How Did Economists Get It So Wrong? Paul Krugam, New York Times ....... in a 2008 paper titled “The State of Macro” (that is, macroeconomics, the study of big-picture issues like recessions), Olivier Blanchard of M.I.T., now the chief economist at the International Monetary Fund, declared that “the state of macro is good.” The battles of yesteryear, he said, were over, and there had been a “broad convergence of vision.” ........ the “central problem of depression-prevention has been solved,” declared Robert Lucas of the University of Chicago in his 2003 presidential address to the American Economic Association ........ Last year, everything came apart. ........ the 1987 stock crash, in which the Dow plunged nearly 23 percent in a day for no clear reason ......... U.S. households have seen $13 trillion in wealth evaporate. More than six million jobs have been lost ........ even as the recession continued to deepen, conventional monetary policy had lost all traction. ....... flaws-and-frictions economics will move from the periphery of economic analysis to its center. ....... has brought the world economy to its knees. .......... “the market can stay irrational longer than you can stay solvent.” ........ until now the impact of dysfunctional finance hasn’t been at the core even of Keynesian economics. ......... financial markets fall far short of perfection, that they are subject to extraordinary delusions and the madness of crowds ........ H. L. Mencken: “There is always an easy solution to every human problem — neat, plausible and wrong.”Globoeconomics: Name Of The Game
Micro To Macro To Globo
70 years back the economic profession went up one notch, from micro to macro. Now is the time to go up another notch: from macro to globo. The churn we see is of a US and a global economy tumbling to the global winds. New, robust, global institutions are needed, old ones have to be reinvented.
Old Jobs: Gone Jobs
The Great Depression saw the loss of countless agricultural jobs that never came back. World War II had to create a new set of industrial jobs. The old industrial jobs now lost in America will likely never come back. The country will have to make new strides and create many, many post-industrial jobs.
A Misguided Stimulus?
I thought a big chunk of the stimulus was going to go to ensure universal broadband. Instead they went to old highways, the offline kind.
Will a full-fledged war to ensure a total spread of democracy in the Arab world finally get America out of the flunk? Could that be a war that brings about Iran-like mass movements? Is that war essentially one of communications technology?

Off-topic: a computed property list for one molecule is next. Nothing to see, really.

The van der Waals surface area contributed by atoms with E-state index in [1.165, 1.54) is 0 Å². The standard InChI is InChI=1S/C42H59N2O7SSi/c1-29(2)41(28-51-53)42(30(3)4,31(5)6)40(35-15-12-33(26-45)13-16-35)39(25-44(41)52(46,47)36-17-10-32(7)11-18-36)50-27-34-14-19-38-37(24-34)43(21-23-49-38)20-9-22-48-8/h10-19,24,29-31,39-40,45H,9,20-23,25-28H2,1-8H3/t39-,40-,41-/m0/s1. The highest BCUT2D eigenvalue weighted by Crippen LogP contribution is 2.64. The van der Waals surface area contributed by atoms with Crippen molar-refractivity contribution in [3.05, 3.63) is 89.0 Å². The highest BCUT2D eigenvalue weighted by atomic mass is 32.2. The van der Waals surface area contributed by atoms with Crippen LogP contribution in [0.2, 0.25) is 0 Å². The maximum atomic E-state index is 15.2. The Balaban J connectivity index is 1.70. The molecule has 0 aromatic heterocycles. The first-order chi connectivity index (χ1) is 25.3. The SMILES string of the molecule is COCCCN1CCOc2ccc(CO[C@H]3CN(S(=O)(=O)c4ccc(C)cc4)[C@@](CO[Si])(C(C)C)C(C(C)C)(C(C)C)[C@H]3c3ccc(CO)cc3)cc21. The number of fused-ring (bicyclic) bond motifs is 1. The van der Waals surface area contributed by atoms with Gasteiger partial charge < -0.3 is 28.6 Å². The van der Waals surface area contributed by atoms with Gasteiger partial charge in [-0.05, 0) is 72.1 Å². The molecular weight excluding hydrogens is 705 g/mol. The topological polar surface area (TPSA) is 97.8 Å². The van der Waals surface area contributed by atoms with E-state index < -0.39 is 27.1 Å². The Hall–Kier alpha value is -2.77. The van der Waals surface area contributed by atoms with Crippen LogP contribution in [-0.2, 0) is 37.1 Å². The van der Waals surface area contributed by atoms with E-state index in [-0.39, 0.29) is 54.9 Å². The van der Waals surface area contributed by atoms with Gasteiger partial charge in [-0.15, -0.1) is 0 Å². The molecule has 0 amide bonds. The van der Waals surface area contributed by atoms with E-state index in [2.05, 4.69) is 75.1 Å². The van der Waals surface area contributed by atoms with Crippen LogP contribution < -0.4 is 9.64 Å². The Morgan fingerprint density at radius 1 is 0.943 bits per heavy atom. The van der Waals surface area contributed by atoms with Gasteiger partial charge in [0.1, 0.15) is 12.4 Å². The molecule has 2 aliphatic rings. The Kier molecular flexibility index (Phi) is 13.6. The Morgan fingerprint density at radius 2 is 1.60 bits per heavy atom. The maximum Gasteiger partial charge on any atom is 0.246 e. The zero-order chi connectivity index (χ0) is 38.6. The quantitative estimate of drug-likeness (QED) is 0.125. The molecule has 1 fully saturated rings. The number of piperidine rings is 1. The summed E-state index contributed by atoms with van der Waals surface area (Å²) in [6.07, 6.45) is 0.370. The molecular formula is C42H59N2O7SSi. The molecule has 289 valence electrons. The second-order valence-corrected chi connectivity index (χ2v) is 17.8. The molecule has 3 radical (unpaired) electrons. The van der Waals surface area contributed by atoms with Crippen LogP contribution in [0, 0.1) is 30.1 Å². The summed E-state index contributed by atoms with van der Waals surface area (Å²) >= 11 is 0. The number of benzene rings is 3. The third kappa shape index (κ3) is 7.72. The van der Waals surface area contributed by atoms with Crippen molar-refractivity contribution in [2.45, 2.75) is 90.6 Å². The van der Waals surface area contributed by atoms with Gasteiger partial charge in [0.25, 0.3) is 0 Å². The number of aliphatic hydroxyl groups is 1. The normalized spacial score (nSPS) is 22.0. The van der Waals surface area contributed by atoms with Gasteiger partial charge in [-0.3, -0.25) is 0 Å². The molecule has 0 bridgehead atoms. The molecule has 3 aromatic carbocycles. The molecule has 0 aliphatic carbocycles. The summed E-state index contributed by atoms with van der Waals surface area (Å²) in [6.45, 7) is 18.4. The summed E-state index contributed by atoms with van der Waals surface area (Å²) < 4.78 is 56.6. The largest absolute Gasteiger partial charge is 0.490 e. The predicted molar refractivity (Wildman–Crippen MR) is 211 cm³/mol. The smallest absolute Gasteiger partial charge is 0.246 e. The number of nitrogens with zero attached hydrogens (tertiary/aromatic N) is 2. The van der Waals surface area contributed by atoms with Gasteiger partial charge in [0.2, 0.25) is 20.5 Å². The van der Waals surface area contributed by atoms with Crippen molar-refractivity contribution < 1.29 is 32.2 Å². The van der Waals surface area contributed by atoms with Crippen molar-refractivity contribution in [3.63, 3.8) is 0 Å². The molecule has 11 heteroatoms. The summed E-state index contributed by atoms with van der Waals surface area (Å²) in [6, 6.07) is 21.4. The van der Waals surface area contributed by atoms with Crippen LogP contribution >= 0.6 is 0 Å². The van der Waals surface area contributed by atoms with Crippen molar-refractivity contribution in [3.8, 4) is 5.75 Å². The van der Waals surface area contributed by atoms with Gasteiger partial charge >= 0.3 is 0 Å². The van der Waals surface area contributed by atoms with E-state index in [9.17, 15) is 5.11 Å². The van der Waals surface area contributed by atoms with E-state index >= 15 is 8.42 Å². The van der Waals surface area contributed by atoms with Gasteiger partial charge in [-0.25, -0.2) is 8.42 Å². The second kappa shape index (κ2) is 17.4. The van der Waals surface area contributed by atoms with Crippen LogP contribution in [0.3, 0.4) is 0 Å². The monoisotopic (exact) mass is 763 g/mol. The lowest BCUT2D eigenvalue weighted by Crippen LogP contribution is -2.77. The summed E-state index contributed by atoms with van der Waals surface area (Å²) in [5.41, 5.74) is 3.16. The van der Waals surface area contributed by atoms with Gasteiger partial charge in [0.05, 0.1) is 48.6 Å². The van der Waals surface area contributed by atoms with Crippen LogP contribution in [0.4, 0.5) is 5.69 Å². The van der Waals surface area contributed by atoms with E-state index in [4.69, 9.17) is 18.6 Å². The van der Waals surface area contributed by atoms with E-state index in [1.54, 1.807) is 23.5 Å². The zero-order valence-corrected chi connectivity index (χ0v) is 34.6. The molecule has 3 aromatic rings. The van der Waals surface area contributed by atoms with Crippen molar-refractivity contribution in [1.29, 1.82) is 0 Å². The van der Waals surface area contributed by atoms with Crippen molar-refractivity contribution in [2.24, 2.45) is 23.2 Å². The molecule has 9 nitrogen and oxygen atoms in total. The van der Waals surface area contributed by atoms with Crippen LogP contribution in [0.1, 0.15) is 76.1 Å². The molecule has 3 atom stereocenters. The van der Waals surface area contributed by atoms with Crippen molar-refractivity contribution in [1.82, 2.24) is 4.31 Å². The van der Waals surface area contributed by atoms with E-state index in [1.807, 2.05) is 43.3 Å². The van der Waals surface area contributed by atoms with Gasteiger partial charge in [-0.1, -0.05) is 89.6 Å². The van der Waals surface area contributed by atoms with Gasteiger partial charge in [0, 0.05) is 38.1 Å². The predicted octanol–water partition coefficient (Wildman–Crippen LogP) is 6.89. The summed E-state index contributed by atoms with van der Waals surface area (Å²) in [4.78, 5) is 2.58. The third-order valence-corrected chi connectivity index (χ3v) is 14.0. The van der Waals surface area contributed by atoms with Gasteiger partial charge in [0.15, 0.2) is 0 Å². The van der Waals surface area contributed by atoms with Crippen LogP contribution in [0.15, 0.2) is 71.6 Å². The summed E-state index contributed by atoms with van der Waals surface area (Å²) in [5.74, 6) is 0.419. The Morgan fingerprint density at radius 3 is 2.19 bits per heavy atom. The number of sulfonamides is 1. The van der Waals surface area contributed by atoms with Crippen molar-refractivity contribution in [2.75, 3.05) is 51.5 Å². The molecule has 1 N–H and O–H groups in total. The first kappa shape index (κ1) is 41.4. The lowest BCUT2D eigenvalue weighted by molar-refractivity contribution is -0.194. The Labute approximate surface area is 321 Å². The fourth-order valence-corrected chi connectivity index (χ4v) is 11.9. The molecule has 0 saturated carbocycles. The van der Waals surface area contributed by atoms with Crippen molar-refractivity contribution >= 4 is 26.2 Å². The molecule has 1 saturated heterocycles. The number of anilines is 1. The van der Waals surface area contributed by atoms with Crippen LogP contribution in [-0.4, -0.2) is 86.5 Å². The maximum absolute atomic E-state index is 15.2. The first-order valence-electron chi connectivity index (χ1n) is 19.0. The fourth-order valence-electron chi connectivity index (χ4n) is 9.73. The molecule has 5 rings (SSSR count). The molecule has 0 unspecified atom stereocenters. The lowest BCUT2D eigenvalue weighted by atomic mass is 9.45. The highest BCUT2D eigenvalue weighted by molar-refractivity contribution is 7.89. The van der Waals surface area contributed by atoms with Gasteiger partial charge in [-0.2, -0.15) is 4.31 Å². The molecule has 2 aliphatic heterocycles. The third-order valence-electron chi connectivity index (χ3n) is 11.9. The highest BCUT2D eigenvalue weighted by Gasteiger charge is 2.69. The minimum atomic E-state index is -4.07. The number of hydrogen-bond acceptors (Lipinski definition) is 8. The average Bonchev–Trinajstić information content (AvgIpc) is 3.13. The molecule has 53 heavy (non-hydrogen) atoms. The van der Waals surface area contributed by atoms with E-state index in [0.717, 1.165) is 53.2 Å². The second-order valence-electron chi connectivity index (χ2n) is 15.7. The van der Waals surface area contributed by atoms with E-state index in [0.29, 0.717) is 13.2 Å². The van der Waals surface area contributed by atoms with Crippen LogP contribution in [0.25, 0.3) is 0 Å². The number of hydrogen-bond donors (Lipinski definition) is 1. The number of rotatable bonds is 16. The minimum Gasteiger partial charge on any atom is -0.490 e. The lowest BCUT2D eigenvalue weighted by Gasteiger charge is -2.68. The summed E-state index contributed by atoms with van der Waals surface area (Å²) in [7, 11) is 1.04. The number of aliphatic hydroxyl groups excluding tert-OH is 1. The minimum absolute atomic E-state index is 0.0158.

The purpose of stimulus September 4, 2009 the recession — again, as officially defined — is over. ...... But unemployment is still very high and rising
A strange madness September 4, 2009 Something is going very wrong in the heads of a substantial number of Americans.
My whereabouts September 4, 2009
- Jobless in America: Is Double-Digit Unemployment Here to Stay? Time
- Guess What Texting Costs Your Wireless Provider?
- Behold! Facebook Gives Birth to the Retrosexual
- The Next Mayor of Atlanta: A Post-Racial Campaign?
- As Election Nears, Germans Feel Another Wall Rising
Thomas L. Friedman: Our One-Party Democracy New York Times It is not an accident that China is committed to overtaking us in electric cars, solar power, energy efficiency, batteries, nuclear power and wind power. ....... “Just because Obama is on a path to give America the Romney health plan with McCain-style financing, does not mean the Republicans will embrace it — if it seems politically more attractive to scream ‘socialist’ ” ....... no one needs the burden of health insurance shifted from business to government more than American business. No one needs immigration reform — so the world’s best brainpower can come here without restrictions — more than American business. No one needs a push for clean-tech — the world’s next great global manufacturing industry — more than American business. Yet the G.O.P. today resists national health care, immigration reform and wants to just drill, baby, drill.
White House Reveals Obama Is Bipolar, Has Entered Depressive Phase
Obama Drastically Scales Back Goals For America After Visiting Denny's
Monday, September 14, 2009
Richard Aborn for Manhattan District Attorney
Richard Aborn - Wikipedia, the free encyclopedia
Richard Aborn | Facebook
Richard Aborn: A Narrow Victory
Richard Aborn Still Making Inroads in Manhatten's DA Race ...
Richard Aborn | The New York Observer
Image via WikipediaLast Tuesday I showed up for an Aborn event near Union Square. I almost missed it. I thought it was on Wednesday. Lucky for me I logged into Facebook and there was a reminder or two. So I showed up.
I like to stick to following presidential level politics. Local races do not excite me to the same extent. But I had been noticing for months all my Obama 08 friends seem to be excited about this one guy: Richard Aborn. But I stayed away. District Attorney is not even Mayor. That was getting too local for me. But I wanted to check the guy out for the sake of my friends. So I showed up. Once at the bar I realized I had been to the same venue for a few other events by a few other organizations.
I was looking forward to seeing some friends - Faina showed up - and get a feel for Aborn. Also events like this draw interesting people, people you want to connect with. You end up in interesting conversations.
I showed up curious. I left excited. This is a local race, but this guy's election has national implications. You can be a white male like Aborn is and be working for equality for blacks. You can be a male and be taking stands against sexism. That is not odd at all. That is progressi
Image via Wikipediave.